Wednesday, April 13, 2011
Gasping for Air: How the House is Trying to Choke the EPA Out of the Climate Change Debate.
In an effort to improve the U.S. government’s knowledge of the causes and effects of climate change, the Department of Energy launched the Scalable, Efficient, and Accurate Community Ice Sheet Model (SEACISM). SEACISM is an endeavor to perfect algorithms used at the Oak Ridge National Labora+tory to measure depleting glacial ice in countries such as Greenland. The DOE hopes that SEACISM will create enough data by 2013 to adequately inform the Intergovernmental Panel on Climate Change.
Despite this lack of knowledge, House Republicans proposed a bill on February 2, 2011 which would prohibit the Administrator of the Environmental Protection Agency (EPA) from promulgating rules pertaining to greenhouse gas emissions in efforts to address climate change. The Energy Tax Prevention Act, proposed by Rep. Fred Upton of Michigan, is in response to a variety of administrative rulemakings amending the permitting process for Prevention of Significant Deterioration (PSD). PSD is a permitting process instituted by the 1977 Amendments of the Clean Air Act, to prevent a state that is in compliance with the EPA’s standards on “criteria pollutants” from falling out of the acceptable pollution levels. As part of this permitting process, new sources of regulated materials must incorporate the “Best Available Control Technology” to prevent gas emissions. This can require the installation of costlier pollution reduction technologies in proposed plants, factories, etc. The PSD regulations were amended to include greenhouse gases as a pollutant requiring the BACT after the Supreme Court’s ruling in Massachusetts v. EPA, which permitted the Administrator of the EPA to regulate greenhouse gases.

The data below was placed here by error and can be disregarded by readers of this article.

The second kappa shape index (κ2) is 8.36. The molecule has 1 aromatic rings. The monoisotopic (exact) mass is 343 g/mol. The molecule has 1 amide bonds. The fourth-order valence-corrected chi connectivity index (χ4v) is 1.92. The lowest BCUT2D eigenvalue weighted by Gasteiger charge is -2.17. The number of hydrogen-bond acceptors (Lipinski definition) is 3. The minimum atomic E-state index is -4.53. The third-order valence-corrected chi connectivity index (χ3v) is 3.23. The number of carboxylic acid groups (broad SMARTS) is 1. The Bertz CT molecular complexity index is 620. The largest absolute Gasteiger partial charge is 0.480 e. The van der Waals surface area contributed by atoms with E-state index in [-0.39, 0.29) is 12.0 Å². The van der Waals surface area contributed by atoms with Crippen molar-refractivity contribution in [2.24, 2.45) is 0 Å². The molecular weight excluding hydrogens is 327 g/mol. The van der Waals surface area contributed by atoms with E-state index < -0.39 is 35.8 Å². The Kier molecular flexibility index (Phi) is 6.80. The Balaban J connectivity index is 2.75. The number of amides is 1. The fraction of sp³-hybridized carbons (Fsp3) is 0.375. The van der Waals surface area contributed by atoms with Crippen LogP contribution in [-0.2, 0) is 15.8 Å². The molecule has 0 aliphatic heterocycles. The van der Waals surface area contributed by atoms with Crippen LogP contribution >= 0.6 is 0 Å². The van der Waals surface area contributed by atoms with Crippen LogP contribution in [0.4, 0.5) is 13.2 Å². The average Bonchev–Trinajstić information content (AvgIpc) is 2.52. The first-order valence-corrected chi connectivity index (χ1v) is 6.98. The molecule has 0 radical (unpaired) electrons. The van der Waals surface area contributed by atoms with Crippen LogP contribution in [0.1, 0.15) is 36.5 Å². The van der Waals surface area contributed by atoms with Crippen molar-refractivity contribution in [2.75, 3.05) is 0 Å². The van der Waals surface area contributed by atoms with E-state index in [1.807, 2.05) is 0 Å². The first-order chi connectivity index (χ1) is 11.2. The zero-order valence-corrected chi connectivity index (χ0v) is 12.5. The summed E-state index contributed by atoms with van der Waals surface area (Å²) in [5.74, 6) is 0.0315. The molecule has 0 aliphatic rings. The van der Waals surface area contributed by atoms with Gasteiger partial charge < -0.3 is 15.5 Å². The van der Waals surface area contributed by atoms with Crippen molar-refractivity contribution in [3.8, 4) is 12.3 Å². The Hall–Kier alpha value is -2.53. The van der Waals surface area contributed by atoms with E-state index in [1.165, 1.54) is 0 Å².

The Energy Tax Prevention Act would repeal the various rulemakings the EPA has made regarding “concerns over climate change”, and would prevent any future attempts at regulation by the EPA. The Clean Air Act was intended to be technology forcing, placing burdens on polluters so as to force industry standards to adopt newer and cleaner methods of doing business. By removing greenhouse gases out of the purview of PSD, the technology forcing ethos behind the CAA and its subsequent amendments is eroded. While PSD is not the most stringent standard imposed by the CAA, and allows for consideration on a case by case basis of what is technology and economically feasible, the BACT requirement is meant to force industries to consider and incorporate continuously progressing pollution reduction technology.
The debate goes to the heart of contemporary political issues: on one side are pro-business laissez faire supporters wishing to keep business costs down in the hopes of improving the American economy, and on the other side are environmentalists and climate change experts who see the hands off approaches to business as threats to the public health and welfare. The competition of interests creates a foreboding air of stalemate for the representative branches of the U.S. Government. In a climate where the basic existence of climate change and human contribution are so diametrically opposed, it is wishful thinking to believe in any preventative action being taken to better air quality.
Although the bill is unlikely to pass the senate due to the absence of a sufficient majority, the Obama Administration already vowed to veto the bill in the event of the bill’s passage. With climatologists claiming that the point of no return for remedial action is fast approaching, the actions by climate control opponents attempting to remove technology requirements for greenhouse gases further postpones any significant curtailment of the U.S.’s contribution to this potential ecological crisis. Hopefully, the SEACISM project at Oak Ridge can provide some much needed clarity to the issue so as to allow for meaningful discussion based not on opinion but scientific facts; however without scientific certainty this legislative gridlock may be insurmountable.
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